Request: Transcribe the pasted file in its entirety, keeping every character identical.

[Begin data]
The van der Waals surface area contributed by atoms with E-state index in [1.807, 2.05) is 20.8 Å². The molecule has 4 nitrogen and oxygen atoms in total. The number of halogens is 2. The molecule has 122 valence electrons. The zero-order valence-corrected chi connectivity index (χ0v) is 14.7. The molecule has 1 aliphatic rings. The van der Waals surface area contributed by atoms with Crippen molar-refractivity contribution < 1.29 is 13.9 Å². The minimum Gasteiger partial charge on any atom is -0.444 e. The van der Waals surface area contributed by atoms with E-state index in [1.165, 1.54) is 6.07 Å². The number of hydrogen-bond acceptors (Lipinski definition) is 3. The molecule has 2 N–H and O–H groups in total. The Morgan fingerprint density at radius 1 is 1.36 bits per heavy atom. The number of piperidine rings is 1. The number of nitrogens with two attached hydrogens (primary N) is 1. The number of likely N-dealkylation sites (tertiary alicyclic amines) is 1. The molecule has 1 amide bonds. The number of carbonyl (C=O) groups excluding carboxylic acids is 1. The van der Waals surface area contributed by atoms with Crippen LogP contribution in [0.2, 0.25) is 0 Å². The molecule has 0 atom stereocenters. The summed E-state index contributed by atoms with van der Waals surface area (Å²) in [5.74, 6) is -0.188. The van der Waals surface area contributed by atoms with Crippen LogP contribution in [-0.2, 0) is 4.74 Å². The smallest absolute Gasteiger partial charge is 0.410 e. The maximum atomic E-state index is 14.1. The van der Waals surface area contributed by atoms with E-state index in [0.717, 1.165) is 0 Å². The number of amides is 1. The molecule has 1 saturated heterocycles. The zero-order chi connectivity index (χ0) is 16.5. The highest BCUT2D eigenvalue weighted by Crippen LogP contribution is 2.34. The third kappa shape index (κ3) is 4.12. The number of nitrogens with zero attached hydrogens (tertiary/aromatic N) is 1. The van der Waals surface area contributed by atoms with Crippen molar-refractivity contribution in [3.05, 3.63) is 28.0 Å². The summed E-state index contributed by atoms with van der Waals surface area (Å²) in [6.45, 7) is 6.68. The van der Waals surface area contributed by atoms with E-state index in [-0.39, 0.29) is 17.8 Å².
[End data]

The van der Waals surface area contributed by atoms with E-state index in [1.807, 2.05) is 20.8 Å². The molecule has 4 nitrogen and oxygen atoms in total. The number of halogens is 2. The molecule has 122 valence electrons. The zero-order valence-corrected chi connectivity index (χ0v) is 14.7. The molecule has 1 aliphatic rings. The van der Waals surface area contributed by atoms with Crippen molar-refractivity contribution < 1.29 is 13.9 Å². The minimum Gasteiger partial charge on any atom is -0.444 e. The van der Waals surface area contributed by atoms with E-state index in [1.165, 1.54) is 6.07 Å². The number of hydrogen-bond acceptors (Lipinski definition) is 3. The molecule has 2 N–H and O–H groups in total. The Morgan fingerprint density at radius 1 is 1.36 bits per heavy atom. The number of piperidine rings is 1. The number of nitrogens with two attached hydrogens (primary N) is 1. The number of likely N-dealkylation sites (tertiary alicyclic amines) is 1. The molecule has 1 amide bonds. The number of carbonyl (C=O) groups excluding carboxylic acids is 1. The van der Waals surface area contributed by atoms with Crippen LogP contribution in [0.2, 0.25) is 0 Å². The molecule has 0 atom stereocenters. The summed E-state index contributed by atoms with van der Waals surface area (Å²) in [5.74, 6) is -0.188. The van der Waals surface area contributed by atoms with Crippen LogP contribution in [-0.2, 0) is 4.74 Å². The smallest absolute Gasteiger partial charge is 0.410 e. The maximum atomic E-state index is 14.1. The van der Waals surface area contributed by atoms with E-state index in [0.717, 1.165) is 0 Å². The number of amides is 1. The molecule has 1 saturated heterocycles. The zero-order chi connectivity index (χ0) is 16.5. The highest BCUT2D eigenvalue weighted by Crippen LogP contribution is 2.34. The third kappa shape index (κ3) is 4.12. The number of nitrogens with zero attached hydrogens (tertiary/aromatic N) is 1. The van der Waals surface area contributed by atoms with Crippen molar-refractivity contribution in [3.05, 3.63) is 28.0 Å². The summed E-state index contributed by atoms with van der Waals surface area (Å²) in [6.45, 7) is 6.68. The van der Waals surface area contributed by atoms with E-state index in [-0.39, 0.29) is 17.8 Å².